The end of your Trust Deed will be marked with a formal discharge letter from the Trustee, and your entry on the Register of Insolvencies will be removed. If your property has been earmarked for inclusion within the Trust Deed, you may need to pay a lump sum to fulfil the final terms, however.
Trust Deeds generally come to an end after three or four years. Any remaining unsecured debt included in the agreement will be written off, and your creditors will not be able to pursue you for these amounts.
The end of a Trust Deed usually brings with it a sense of achievement and liberation for debtors. But what can you do in practice to make sure that it does not affect you for any longer than is necessary?
One of the effects of entering formal insolvency is the damage done to your credit rating. The Trust Deed will be marked on your credit file for a total of six years from the starting date, and you need to make sure that the credit reference agencies have notification that your Trust Deed has completed, so that they can mark your file accordingly.
This will happen automatically in most cases, but it is worthwhile checking your credit file with each of the three main agencies regularly – Experian, Equifax and CallCredit. If it has not been updated within three months of the end of your Trust Deed, you are entitled to ask your creditors in writing to make the notification.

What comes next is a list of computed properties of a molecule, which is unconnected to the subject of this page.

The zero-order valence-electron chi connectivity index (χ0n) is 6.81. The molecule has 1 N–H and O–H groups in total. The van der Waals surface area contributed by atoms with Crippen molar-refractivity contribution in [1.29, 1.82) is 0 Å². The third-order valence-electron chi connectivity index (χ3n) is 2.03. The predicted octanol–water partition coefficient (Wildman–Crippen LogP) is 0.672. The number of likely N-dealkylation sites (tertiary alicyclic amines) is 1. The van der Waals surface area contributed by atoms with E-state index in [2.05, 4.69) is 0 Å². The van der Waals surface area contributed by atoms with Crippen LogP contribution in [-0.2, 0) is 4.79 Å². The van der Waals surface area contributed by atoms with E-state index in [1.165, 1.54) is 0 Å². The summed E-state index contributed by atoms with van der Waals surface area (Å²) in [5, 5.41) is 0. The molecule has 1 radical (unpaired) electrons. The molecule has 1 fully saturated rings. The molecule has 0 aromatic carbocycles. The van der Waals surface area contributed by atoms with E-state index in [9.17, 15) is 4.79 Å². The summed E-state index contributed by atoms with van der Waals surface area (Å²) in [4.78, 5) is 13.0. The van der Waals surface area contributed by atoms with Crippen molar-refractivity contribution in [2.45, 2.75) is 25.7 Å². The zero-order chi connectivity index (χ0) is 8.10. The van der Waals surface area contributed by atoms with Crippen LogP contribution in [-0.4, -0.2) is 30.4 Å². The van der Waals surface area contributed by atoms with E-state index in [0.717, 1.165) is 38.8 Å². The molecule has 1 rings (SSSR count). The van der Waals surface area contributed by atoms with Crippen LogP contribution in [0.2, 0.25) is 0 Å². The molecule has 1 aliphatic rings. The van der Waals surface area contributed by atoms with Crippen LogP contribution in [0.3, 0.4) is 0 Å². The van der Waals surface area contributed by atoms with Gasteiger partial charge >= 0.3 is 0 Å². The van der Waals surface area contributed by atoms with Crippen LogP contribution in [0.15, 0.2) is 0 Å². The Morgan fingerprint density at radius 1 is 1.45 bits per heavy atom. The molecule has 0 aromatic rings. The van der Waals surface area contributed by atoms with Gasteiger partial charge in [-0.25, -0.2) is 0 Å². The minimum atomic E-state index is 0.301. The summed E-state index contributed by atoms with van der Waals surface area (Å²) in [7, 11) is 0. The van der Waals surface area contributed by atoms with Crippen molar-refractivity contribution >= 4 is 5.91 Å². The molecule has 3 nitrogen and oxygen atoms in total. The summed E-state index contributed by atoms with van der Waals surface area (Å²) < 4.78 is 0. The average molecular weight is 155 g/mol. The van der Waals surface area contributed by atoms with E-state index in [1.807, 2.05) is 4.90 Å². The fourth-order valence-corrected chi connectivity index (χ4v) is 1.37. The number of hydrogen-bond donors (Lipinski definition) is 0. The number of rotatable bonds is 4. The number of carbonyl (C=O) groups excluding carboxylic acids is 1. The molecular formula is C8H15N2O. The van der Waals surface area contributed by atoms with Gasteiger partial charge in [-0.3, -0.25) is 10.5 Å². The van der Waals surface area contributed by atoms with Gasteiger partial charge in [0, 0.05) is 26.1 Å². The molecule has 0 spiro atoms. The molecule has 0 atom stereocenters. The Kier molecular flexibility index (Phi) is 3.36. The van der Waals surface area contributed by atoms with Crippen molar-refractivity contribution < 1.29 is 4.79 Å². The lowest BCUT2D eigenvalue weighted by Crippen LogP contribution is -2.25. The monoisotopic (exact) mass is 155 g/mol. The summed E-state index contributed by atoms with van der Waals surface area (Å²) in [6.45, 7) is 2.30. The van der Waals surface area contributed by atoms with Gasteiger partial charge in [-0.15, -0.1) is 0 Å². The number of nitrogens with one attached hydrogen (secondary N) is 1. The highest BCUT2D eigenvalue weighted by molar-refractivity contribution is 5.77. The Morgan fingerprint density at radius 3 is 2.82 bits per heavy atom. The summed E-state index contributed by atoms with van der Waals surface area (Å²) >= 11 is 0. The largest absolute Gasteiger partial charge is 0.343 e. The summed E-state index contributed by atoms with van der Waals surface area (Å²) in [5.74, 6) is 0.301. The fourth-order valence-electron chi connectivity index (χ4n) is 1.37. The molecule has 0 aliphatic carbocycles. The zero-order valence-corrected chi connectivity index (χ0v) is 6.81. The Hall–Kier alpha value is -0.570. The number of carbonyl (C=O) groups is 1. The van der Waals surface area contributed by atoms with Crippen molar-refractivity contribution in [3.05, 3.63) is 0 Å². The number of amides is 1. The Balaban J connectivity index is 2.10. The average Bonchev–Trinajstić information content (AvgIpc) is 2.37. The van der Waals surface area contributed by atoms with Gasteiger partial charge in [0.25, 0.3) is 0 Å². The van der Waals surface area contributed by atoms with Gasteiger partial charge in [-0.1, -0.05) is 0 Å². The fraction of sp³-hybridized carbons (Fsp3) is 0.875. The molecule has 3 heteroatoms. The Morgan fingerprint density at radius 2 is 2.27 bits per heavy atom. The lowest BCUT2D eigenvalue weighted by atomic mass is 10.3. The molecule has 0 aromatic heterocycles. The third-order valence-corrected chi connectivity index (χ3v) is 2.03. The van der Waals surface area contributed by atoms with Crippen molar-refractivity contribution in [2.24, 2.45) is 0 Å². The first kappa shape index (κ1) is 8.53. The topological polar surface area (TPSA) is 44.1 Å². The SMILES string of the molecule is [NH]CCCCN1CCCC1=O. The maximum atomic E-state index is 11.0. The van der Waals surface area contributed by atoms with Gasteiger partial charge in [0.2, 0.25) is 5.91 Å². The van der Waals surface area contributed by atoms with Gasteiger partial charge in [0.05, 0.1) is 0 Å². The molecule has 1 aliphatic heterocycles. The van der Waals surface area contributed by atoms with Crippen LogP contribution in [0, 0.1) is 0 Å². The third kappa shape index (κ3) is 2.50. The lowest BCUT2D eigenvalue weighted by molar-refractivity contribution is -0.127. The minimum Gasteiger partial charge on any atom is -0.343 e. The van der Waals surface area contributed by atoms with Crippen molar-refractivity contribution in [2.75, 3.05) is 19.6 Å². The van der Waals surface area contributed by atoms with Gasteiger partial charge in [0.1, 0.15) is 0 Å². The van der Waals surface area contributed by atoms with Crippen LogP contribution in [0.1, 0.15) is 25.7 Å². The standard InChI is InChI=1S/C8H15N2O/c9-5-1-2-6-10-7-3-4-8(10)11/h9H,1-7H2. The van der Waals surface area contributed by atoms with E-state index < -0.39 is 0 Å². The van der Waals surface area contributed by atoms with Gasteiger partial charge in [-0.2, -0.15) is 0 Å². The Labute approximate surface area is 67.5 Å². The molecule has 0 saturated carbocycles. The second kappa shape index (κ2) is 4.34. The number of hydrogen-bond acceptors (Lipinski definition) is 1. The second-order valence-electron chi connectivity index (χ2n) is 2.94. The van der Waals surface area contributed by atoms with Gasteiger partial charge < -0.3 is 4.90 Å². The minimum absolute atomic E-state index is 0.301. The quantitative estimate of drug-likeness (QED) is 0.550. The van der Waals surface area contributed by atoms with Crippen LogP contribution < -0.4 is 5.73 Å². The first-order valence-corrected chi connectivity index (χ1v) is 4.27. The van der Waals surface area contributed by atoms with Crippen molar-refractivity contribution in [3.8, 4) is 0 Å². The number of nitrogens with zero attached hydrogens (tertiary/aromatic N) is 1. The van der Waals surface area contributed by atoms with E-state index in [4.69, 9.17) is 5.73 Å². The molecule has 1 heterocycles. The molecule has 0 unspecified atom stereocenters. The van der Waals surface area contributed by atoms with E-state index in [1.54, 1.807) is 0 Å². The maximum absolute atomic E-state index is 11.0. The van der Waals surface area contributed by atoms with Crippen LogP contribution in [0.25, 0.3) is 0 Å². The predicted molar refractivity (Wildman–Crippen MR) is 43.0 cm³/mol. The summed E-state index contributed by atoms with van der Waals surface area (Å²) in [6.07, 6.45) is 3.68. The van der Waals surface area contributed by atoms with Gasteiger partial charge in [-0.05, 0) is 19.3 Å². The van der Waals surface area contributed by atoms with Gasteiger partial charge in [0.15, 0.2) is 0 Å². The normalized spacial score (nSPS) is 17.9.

During the course of your Trust Deed, you would not have been eligible to borrow money, and one of the downsides of entering formal insolvency in this way, is that your credit rating is damaged for some time.
You may be offered some borrowing, but you will notice that the interest rates are much higher than for ‘standard’ loans. There are ways of rebuilding your rating, however, and it pays to be proactive in doing so.
This is a logical way to start a plan for savings. Having successfully managed your income and outgoings for the term of the Trust Deed, you will be used to living on a reduced amount each month.
This seems like the ideal opportunity to save either part of the amount paid to your Trust Deed, or all of it if possible. This will set you up for a solid financial future, and provide a nest egg that allows you to avoid credit card debt or other types of borrowing.
At Scotland Debt Solutions, we provide professional advice and support to Scottish residents experiencing financial difficulties. If you contact one of our team, we can arrange an initial meeting free-of-charge at various locations throughout Scotland.
The Register of Insolvencies is a public register that documents Trust Deeds until five years after the discharge date and includes personal details.
Joint Trust Deeds don’t exist, however, if you want to run a Trust Deed that encompasses debts as a couple, this will be two individual Trust Deeds.
Our Scottish based team can help advise you on your debt problems.